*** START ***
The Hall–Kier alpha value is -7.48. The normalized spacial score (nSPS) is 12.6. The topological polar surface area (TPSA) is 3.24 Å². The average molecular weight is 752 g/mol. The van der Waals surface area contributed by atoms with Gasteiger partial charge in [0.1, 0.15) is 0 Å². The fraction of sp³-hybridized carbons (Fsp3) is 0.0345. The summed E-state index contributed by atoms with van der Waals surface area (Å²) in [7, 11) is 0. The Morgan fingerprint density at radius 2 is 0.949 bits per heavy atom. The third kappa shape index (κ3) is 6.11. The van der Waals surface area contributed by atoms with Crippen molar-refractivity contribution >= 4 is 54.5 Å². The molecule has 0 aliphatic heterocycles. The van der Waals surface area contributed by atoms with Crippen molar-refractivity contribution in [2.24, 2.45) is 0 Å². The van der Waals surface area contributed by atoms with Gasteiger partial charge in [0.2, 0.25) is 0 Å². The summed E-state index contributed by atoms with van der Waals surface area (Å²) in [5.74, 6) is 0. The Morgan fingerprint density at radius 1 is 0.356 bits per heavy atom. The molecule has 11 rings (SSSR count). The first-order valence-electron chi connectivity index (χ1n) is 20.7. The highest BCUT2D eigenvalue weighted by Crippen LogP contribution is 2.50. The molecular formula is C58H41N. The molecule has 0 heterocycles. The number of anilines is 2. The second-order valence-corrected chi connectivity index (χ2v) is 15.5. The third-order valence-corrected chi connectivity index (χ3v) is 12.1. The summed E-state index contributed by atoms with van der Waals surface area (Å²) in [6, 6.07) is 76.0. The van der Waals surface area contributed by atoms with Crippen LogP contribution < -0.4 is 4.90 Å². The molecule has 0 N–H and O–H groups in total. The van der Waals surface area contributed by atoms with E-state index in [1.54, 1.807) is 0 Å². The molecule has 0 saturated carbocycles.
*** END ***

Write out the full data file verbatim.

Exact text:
The Hall–Kier alpha value is -7.48. The normalized spacial score (nSPS) is 12.6. The topological polar surface area (TPSA) is 3.24 Å². The average molecular weight is 752 g/mol. The van der Waals surface area contributed by atoms with Gasteiger partial charge in [0.1, 0.15) is 0 Å². The fraction of sp³-hybridized carbons (Fsp3) is 0.0345. The summed E-state index contributed by atoms with van der Waals surface area (Å²) in [7, 11) is 0. The Morgan fingerprint density at radius 2 is 0.949 bits per heavy atom. The third kappa shape index (κ3) is 6.11. The van der Waals surface area contributed by atoms with Crippen molar-refractivity contribution >= 4 is 54.5 Å². The molecule has 0 aliphatic heterocycles. The van der Waals surface area contributed by atoms with Crippen molar-refractivity contribution in [2.24, 2.45) is 0 Å². The van der Waals surface area contributed by atoms with Gasteiger partial charge in [0.2, 0.25) is 0 Å². The summed E-state index contributed by atoms with van der Waals surface area (Å²) in [5.74, 6) is 0. The Morgan fingerprint density at radius 1 is 0.356 bits per heavy atom. The molecule has 11 rings (SSSR count). The first-order valence-electron chi connectivity index (χ1n) is 20.7. The highest BCUT2D eigenvalue weighted by Crippen LogP contribution is 2.50. The molecular formula is C58H41N. The molecule has 0 heterocycles. The number of anilines is 2. The second-order valence-corrected chi connectivity index (χ2v) is 15.5. The third-order valence-corrected chi connectivity index (χ3v) is 12.1. The summed E-state index contributed by atoms with van der Waals surface area (Å²) in [6, 6.07) is 76.0. The van der Waals surface area contributed by atoms with Crippen LogP contribution < -0.4 is 4.90 Å². The molecule has 0 N–H and O–H groups in total. The van der Waals surface area contributed by atoms with E-state index in [1.54, 1.807) is 0 Å². The molecule has 0 saturated carbocycles.